Join us on Thursday, March 15th @ 7:00 p.m. to discuss A Share in Death by Deborah Crombie.
Deb will be joining us by video conferencing!
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MAF members ended the year with yet another hit! Box’s first Joe Pickett book, Open Season, has clearly been one of the group’s favorites in 2016. We liked the fully realized characters, the author’s obvious and deep knowledge of the terrain and current issues facing his fellow Wyoming residents. Members appreciated the way we see both sides of the coin on local environmental issues, and the way they become personalized for both the locals and the environmental politicians and powers that be – not to mention the Miller’s Weasels!
Everyone liked the way we get to see both Joe’s flaws and his strengths, and that sometimes it is his flaws that help him in (or out!) of a situation. The fact that he’s “legendary” for having had his gun taken from him, and that with a regular gun he’s a pretty poor marksman, validates how real a character he is. He is also intelligent, tenacious, and determined to do the right thing. As he himself says, his priorities are his family and his job – and the story tests him on both of these.
We loved his family. In his lowest hour, his wife shows him her absolute support for him when he thinks she’s going to tell him that they are over. His highly engaging daughter Sheridan shows great imagination and courage, and still is a very believable young girl. Even three year old Lucy shows signs of distinction and is a convincing toddler too. In the climactic scenes, we thought the author did a superior job of showing how Joe has been pushed to his limits by the traumas his family has had to face – to the point where he had absolutely no compunction about using his (very good) skills with his shotgun.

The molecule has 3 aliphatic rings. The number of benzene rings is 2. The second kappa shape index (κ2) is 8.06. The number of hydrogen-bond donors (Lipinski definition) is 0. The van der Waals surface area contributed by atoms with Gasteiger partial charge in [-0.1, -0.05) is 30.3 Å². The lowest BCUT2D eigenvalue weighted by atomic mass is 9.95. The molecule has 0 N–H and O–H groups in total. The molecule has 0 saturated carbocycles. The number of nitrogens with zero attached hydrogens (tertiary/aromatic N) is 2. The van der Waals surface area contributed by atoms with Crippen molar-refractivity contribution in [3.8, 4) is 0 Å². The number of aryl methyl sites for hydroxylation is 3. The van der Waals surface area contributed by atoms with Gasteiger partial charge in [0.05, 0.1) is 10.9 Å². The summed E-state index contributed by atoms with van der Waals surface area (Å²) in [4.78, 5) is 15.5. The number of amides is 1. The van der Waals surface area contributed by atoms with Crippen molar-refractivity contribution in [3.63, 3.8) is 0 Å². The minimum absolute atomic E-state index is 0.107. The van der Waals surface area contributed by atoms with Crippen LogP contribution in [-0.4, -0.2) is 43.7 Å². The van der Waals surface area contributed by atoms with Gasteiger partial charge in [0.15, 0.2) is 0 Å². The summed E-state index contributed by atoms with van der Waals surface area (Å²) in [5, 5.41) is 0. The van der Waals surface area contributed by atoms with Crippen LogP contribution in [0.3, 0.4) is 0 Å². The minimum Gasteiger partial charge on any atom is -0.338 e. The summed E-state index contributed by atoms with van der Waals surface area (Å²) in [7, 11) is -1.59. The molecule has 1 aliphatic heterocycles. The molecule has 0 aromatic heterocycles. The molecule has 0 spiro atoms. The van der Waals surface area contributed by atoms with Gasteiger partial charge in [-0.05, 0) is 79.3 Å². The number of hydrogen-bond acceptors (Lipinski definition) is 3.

The portrayals of Vern, Barnum, Wacey, and Ote completely engaged our interest and our opinions! We found “oily” too nice a word for Wacey, and we highly enjoyed seeing Vern, Wacey, and Etbauer (the sniveling bureaucrat) get their comeuppance from Joe. That the epilogue shows some incomplete “victories” with characters and situations (particularly with the fate of the endangered species and the impact on locals) only made the book that much more plausible.
We found Open Season, to be a very high quality way to go into the Holiday Season on a high note for mystery fans. Many members plan to continue reading the series, and we hear that a film or TV series may be on the way too.